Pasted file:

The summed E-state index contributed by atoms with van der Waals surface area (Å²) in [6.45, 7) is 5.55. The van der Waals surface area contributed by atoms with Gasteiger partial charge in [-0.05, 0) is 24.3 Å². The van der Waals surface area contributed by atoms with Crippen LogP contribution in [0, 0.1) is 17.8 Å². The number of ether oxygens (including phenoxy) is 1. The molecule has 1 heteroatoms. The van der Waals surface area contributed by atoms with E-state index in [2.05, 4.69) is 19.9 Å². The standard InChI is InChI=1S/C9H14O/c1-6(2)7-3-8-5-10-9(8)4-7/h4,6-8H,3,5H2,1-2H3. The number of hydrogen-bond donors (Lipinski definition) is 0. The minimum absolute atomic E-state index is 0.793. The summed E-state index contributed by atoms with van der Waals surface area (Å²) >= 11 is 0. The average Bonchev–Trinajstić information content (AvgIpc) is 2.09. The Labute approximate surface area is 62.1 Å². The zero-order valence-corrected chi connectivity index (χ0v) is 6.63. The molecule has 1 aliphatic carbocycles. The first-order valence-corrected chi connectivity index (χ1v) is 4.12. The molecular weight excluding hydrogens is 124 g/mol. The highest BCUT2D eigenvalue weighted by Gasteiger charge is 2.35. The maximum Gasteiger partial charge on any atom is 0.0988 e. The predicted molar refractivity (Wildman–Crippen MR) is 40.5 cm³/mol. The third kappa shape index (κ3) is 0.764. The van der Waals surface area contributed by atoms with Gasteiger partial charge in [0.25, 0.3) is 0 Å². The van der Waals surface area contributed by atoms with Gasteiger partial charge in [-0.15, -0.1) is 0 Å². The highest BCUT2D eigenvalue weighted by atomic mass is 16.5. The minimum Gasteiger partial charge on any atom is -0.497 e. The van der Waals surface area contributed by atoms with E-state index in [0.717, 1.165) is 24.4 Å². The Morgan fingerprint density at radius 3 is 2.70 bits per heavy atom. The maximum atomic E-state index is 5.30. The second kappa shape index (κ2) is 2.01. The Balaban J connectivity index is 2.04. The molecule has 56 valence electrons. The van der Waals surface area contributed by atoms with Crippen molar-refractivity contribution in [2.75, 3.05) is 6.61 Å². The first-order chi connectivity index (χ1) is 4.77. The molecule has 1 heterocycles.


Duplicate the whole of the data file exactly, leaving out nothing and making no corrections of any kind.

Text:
The summed E-state index contributed by atoms with van der Waals surface area (Å²) in [6.45, 7) is 5.55. The van der Waals surface area contributed by atoms with Gasteiger partial charge in [-0.05, 0) is 24.3 Å². The van der Waals surface area contributed by atoms with Crippen LogP contribution in [0, 0.1) is 17.8 Å². The number of ether oxygens (including phenoxy) is 1. The molecule has 1 heteroatoms. The van der Waals surface area contributed by atoms with E-state index in [2.05, 4.69) is 19.9 Å². The standard InChI is InChI=1S/C9H14O/c1-6(2)7-3-8-5-10-9(8)4-7/h4,6-8H,3,5H2,1-2H3. The number of hydrogen-bond donors (Lipinski definition) is 0. The minimum absolute atomic E-state index is 0.793. The summed E-state index contributed by atoms with van der Waals surface area (Å²) >= 11 is 0. The average Bonchev–Trinajstić information content (AvgIpc) is 2.09. The Labute approximate surface area is 62.1 Å². The zero-order valence-corrected chi connectivity index (χ0v) is 6.63. The molecule has 1 aliphatic carbocycles. The first-order valence-corrected chi connectivity index (χ1v) is 4.12. The molecular weight excluding hydrogens is 124 g/mol. The highest BCUT2D eigenvalue weighted by Gasteiger charge is 2.35. The maximum Gasteiger partial charge on any atom is 0.0988 e. The predicted molar refractivity (Wildman–Crippen MR) is 40.5 cm³/mol. The third kappa shape index (κ3) is 0.764. The van der Waals surface area contributed by atoms with Gasteiger partial charge in [0.25, 0.3) is 0 Å². The van der Waals surface area contributed by atoms with Gasteiger partial charge in [-0.15, -0.1) is 0 Å². The highest BCUT2D eigenvalue weighted by atomic mass is 16.5. The minimum Gasteiger partial charge on any atom is -0.497 e. The van der Waals surface area contributed by atoms with E-state index in [0.717, 1.165) is 24.4 Å². The Morgan fingerprint density at radius 3 is 2.70 bits per heavy atom. The maximum atomic E-state index is 5.30. The second kappa shape index (κ2) is 2.01. The Balaban J connectivity index is 2.04. The molecule has 56 valence electrons. The van der Waals surface area contributed by atoms with Crippen molar-refractivity contribution in [2.75, 3.05) is 6.61 Å². The first-order chi connectivity index (χ1) is 4.77. The molecule has 1 heterocycles.